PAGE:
On May 8, 2013, Dr. Bope met with Dr. Sun, who denied conducting incomplete examinations or documenting examinations that he did not perform. (Id. ¶ 9.) Dr. Sun also said that he may need to take some time off from work due to the stress of Dr. Bope's scrutiny. (Id.)

         Between October 1, 2012, and July 30, 2013, the Columbus VA's Patient Advocate received twenty-five comments about Dr. Sun. (ECF No. 18-5, at 24-29.) This number was the highest of the primary care providers at the Columbus VA (although the second highest total was twenty-three), with the average number of comments totaling slightly less than twelve and the median number being fourteen. (Id. at 24.) It is difficult to fully contextualize these numbers, because they include any comments about a particular provider—both positive and negative. (ECF No. 18-7, at 6:11-14.) The Court only has full information about the comments pertaining to Dr. Sun. (ECF No. 18-5, at 25-29.)

         Of the twenty-five comments mentioning Dr. Sun, twenty-four are complaints. (Id.) While not all of them are necessarily Dr. Sun's fault or can reasonably be attributed to his care, they share some commonalities. Eleven patients complained that Dr. Sun did not listen to them or that they felt that Dr. Sun did not care about them. (Id.) Two patients complained that Dr. Sun never examined them, including one who said that Dr. Sun never examined his/her feet despite the patient twice complaining about foot pain. (Id. at 26, 29.)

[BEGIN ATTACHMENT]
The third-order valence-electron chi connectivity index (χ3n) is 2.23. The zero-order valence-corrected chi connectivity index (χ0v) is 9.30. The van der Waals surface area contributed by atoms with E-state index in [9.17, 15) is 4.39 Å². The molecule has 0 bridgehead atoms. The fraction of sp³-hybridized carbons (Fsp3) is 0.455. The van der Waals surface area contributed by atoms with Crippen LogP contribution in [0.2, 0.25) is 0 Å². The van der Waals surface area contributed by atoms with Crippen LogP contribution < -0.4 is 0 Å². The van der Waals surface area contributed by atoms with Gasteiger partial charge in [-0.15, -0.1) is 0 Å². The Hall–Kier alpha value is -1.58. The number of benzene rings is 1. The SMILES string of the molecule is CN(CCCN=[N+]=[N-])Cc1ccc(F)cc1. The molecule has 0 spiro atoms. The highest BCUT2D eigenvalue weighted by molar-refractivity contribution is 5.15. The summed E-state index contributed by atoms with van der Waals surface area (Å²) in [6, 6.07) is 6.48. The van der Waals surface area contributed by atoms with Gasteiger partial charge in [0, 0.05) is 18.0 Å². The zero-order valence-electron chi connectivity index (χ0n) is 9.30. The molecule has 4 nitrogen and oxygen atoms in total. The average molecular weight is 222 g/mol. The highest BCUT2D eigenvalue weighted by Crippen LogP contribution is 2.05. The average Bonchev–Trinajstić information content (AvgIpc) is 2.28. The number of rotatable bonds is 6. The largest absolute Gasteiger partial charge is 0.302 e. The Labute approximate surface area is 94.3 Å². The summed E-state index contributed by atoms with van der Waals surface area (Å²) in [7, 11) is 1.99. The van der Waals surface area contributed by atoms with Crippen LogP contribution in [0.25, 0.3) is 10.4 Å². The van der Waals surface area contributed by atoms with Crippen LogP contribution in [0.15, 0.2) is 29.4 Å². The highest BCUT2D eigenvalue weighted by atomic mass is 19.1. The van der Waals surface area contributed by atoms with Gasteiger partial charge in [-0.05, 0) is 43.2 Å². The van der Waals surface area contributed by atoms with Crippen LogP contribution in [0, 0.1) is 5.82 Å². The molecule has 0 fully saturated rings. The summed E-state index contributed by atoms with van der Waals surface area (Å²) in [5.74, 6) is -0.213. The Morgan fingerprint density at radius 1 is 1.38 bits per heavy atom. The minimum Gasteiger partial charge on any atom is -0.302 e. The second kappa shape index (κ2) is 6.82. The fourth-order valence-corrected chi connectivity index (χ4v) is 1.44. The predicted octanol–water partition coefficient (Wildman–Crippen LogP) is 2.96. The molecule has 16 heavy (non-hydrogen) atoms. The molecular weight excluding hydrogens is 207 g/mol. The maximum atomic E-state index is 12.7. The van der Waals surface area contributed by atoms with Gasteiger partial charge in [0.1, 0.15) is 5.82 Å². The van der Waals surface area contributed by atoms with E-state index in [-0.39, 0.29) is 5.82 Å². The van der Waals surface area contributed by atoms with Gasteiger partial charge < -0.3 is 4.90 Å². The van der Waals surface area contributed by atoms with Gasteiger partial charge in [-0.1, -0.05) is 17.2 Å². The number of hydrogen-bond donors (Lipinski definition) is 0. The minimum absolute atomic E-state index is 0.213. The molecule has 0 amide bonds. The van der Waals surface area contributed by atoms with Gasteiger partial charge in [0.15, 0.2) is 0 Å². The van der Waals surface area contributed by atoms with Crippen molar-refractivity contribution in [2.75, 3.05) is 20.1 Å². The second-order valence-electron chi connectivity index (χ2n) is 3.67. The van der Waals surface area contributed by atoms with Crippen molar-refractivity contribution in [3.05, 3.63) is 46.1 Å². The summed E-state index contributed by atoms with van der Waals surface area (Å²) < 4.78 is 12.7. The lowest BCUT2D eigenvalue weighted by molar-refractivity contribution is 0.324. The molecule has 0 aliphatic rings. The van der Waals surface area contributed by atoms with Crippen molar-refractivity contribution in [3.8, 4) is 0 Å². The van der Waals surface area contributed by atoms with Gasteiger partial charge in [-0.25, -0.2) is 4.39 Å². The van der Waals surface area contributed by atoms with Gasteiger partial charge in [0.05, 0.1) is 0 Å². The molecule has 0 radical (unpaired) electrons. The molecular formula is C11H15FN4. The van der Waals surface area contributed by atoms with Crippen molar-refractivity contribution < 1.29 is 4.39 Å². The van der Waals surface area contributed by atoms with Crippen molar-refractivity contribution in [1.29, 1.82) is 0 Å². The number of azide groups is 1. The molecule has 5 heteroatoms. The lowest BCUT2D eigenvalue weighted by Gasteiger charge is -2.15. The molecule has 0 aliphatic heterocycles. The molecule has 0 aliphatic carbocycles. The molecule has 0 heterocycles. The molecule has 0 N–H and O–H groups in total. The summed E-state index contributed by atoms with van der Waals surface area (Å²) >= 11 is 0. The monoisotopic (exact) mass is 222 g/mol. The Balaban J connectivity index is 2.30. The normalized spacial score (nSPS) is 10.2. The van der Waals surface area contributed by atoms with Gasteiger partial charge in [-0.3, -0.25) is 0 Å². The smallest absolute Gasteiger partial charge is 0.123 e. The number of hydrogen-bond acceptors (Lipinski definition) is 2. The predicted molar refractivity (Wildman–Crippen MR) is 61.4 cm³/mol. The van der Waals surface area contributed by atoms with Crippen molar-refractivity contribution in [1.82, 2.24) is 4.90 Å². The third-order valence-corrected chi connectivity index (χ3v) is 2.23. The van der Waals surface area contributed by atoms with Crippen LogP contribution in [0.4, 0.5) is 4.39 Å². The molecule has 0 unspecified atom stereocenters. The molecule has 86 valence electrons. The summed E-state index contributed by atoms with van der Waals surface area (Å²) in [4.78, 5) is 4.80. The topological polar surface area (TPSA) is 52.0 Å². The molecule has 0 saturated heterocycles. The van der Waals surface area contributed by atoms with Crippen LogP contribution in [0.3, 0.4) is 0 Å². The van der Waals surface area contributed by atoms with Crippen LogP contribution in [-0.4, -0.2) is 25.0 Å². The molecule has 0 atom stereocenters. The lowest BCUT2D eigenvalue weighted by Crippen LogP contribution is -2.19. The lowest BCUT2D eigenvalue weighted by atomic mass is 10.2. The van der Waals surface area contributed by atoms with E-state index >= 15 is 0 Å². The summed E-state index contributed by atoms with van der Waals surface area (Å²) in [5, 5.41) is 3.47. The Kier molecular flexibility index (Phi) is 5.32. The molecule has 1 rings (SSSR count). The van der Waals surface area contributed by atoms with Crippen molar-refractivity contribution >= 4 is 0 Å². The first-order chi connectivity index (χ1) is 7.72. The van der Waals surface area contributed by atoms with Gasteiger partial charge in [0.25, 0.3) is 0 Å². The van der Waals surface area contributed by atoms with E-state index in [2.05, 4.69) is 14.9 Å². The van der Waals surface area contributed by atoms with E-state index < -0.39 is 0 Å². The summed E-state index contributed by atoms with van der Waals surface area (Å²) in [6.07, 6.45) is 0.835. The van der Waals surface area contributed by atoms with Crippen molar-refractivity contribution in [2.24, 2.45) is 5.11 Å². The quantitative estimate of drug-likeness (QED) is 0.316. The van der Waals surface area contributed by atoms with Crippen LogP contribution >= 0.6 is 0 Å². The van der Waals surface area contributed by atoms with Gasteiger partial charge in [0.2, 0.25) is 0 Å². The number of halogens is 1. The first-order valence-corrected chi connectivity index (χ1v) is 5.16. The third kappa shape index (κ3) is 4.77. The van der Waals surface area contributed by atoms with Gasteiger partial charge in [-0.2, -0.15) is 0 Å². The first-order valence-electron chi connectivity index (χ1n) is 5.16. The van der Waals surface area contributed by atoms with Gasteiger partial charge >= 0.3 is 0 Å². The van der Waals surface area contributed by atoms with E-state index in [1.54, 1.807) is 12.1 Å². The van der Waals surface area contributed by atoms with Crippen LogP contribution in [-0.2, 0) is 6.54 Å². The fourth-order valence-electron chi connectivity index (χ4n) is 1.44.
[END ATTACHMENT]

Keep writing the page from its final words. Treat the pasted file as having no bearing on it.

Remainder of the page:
C. Disciplinary Action

         On May 23, 2013, Dr. Bope notified Dr. Sun that due to his concerns that Dr. Sun was improperly documenting patient examinations, he was proposing that Dr. Sun be suspended for twelve days (the “Notice of Proposed Suspension”). (Bope Decl. ¶ 10, Ex. B.) This proposed suspension did not go into effect and was rescinded on August 5, 2013, due to the events described below. (Id. ¶ 10.) On June 13, 2013, Dr. Sun submitted an EEO complaint (the “June 2013 Complaint”) alleging that the Notice of Proposed Suspension was issued in retaliation for his 2009 Complaint. (Sun Dep. 207:5-19; ECF No. 21-5, at 1.) The June 2013 Complaint also contains allegations of national origin discrimination. (ECF No. 21-5, at 1.)

         On July 22, 2013, Dr. Sun was placed on paid administrative leave. (Cooperman Decl. ¶ 8.) Darwin Goodspeed, the Acting Director of the Columbus VA, summarily suspended Dr. Sun's clinical privileges pending review of the allegations that his physical examinations were inadequate and improperly documented, that his medical decision making was poor, and that an excessive number of patient complaints had been lodged against him. (Sun Dep. Ex. I, at 1, ECF No. 17-9.) A summary suspension would allow the Columbus VA to conduct additional investigation into their concerns while removing Dr. Sun from patient care. (Cooperman Decl. ¶¶ 6-8; Bope Decl. ¶¶ 13-15.) One week after the ...